Employment increases and sustained wage growth marked the first half of 2019 as the Canadian economy posted the best first half since 2010.
The results were “stellar,” in the words of a Globe and Mail report. Nearly a quarter of a million jobs – 247,500 – were added over the six-month time period, with private sector and full-time employment leading the way. It was the strongest job increase since 2002. A record 106,500 jobs were added in April.
Average hourly wages increased 3.8 per cent in June compared to the same month in 2018 – the seventh consecutive month of what Douglas Porter, chief economist at BMO Capital Markets, called “hearty wage gains.” The uptick contrasts sharply with anemic wage gains in the rest of the industrialized world.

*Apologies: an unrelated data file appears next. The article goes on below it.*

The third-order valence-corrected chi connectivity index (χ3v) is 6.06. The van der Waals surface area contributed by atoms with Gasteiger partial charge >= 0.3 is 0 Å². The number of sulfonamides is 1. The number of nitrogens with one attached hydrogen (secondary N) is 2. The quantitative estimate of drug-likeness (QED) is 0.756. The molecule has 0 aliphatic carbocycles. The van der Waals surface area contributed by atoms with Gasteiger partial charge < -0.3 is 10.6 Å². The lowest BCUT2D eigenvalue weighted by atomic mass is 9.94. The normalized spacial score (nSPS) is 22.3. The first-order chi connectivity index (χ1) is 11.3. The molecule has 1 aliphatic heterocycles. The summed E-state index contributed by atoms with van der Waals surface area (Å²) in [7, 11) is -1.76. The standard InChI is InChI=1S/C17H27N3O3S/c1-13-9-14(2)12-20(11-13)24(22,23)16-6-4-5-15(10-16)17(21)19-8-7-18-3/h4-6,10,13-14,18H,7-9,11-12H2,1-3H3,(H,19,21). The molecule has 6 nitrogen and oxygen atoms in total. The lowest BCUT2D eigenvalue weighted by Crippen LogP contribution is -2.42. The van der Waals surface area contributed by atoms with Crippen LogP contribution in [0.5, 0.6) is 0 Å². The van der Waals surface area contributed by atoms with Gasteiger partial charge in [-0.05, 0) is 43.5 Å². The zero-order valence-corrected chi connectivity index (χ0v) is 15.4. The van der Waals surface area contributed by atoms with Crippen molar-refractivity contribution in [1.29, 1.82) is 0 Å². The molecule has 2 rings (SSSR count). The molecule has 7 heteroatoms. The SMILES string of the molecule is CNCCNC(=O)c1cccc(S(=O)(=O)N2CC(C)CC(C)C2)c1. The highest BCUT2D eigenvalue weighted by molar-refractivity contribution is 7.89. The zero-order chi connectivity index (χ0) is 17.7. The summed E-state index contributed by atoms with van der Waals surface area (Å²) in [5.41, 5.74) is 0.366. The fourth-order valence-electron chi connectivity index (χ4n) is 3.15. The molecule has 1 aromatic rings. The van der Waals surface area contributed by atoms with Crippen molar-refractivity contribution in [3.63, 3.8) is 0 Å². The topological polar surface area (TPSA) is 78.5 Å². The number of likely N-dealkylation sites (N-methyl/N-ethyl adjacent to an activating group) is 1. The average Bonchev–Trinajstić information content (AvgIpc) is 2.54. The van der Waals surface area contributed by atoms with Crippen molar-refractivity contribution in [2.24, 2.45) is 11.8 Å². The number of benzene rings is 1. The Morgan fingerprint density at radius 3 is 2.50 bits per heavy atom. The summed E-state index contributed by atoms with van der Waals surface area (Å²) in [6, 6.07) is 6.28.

The forward momentum did stall in June, when the economy shed 2,200 jobs and the national unemployment rate climbed from 5.4 per cent – a 40-year low – to 5.5 per cent, due to an increase in people entering the workforce as reported by Statistics Canada. Economists had expected 10,000 new jobs to be added in June.
But the June results didn’t dampen analyst enthusiasm at the positive first half.
“After a string of stellar economic releases in recent weeks, June jobs couldn’t extend the streak,” Porter said, as quoted by BNN Bloomberg. “However, it doesn’t take much digging below the surface to find signs of underlying strength… For the Bank of Canada, the strength in wages and hours, and a still-low jobless rate will give them no reason to seriously consider matching Fed rate cuts anytime soon.”